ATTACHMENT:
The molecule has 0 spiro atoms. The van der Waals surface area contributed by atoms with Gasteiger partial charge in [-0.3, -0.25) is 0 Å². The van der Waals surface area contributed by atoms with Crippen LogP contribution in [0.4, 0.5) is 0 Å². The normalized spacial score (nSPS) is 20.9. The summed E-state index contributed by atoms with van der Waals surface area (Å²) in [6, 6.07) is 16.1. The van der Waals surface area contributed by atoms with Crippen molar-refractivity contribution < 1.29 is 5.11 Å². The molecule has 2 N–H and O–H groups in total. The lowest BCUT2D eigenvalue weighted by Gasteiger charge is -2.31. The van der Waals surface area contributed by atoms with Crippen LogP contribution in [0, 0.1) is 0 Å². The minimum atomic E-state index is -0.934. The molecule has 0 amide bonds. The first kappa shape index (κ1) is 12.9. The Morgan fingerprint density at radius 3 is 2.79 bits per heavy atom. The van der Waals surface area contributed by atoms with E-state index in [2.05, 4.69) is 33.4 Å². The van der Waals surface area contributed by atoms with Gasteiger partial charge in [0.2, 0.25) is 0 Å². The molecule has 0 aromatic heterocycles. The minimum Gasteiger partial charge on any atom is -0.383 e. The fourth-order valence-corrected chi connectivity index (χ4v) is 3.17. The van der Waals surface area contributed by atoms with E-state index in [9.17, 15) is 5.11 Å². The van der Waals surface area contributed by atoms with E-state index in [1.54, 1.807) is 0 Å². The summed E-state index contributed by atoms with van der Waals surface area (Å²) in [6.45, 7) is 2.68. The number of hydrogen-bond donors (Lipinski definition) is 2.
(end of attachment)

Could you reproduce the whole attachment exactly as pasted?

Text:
The molecule has 0 spiro atoms. The van der Waals surface area contributed by atoms with Gasteiger partial charge in [-0.3, -0.25) is 0 Å². The van der Waals surface area contributed by atoms with Crippen LogP contribution in [0.4, 0.5) is 0 Å². The normalized spacial score (nSPS) is 20.9. The summed E-state index contributed by atoms with van der Waals surface area (Å²) in [6, 6.07) is 16.1. The van der Waals surface area contributed by atoms with Crippen molar-refractivity contribution < 1.29 is 5.11 Å². The molecule has 2 N–H and O–H groups in total. The lowest BCUT2D eigenvalue weighted by Gasteiger charge is -2.31. The van der Waals surface area contributed by atoms with Crippen LogP contribution in [0, 0.1) is 0 Å². The minimum atomic E-state index is -0.934. The molecule has 0 amide bonds. The first kappa shape index (κ1) is 12.9. The Morgan fingerprint density at radius 3 is 2.79 bits per heavy atom. The van der Waals surface area contributed by atoms with E-state index in [2.05, 4.69) is 33.4 Å². The van der Waals surface area contributed by atoms with Gasteiger partial charge in [0.2, 0.25) is 0 Å². The molecule has 0 aromatic heterocycles. The minimum Gasteiger partial charge on any atom is -0.383 e. The fourth-order valence-corrected chi connectivity index (χ4v) is 3.17. The van der Waals surface area contributed by atoms with E-state index in [9.17, 15) is 5.11 Å². The van der Waals surface area contributed by atoms with E-state index in [1.54, 1.807) is 0 Å². The summed E-state index contributed by atoms with van der Waals surface area (Å²) in [6.45, 7) is 2.68. The number of hydrogen-bond donors (Lipinski definition) is 2.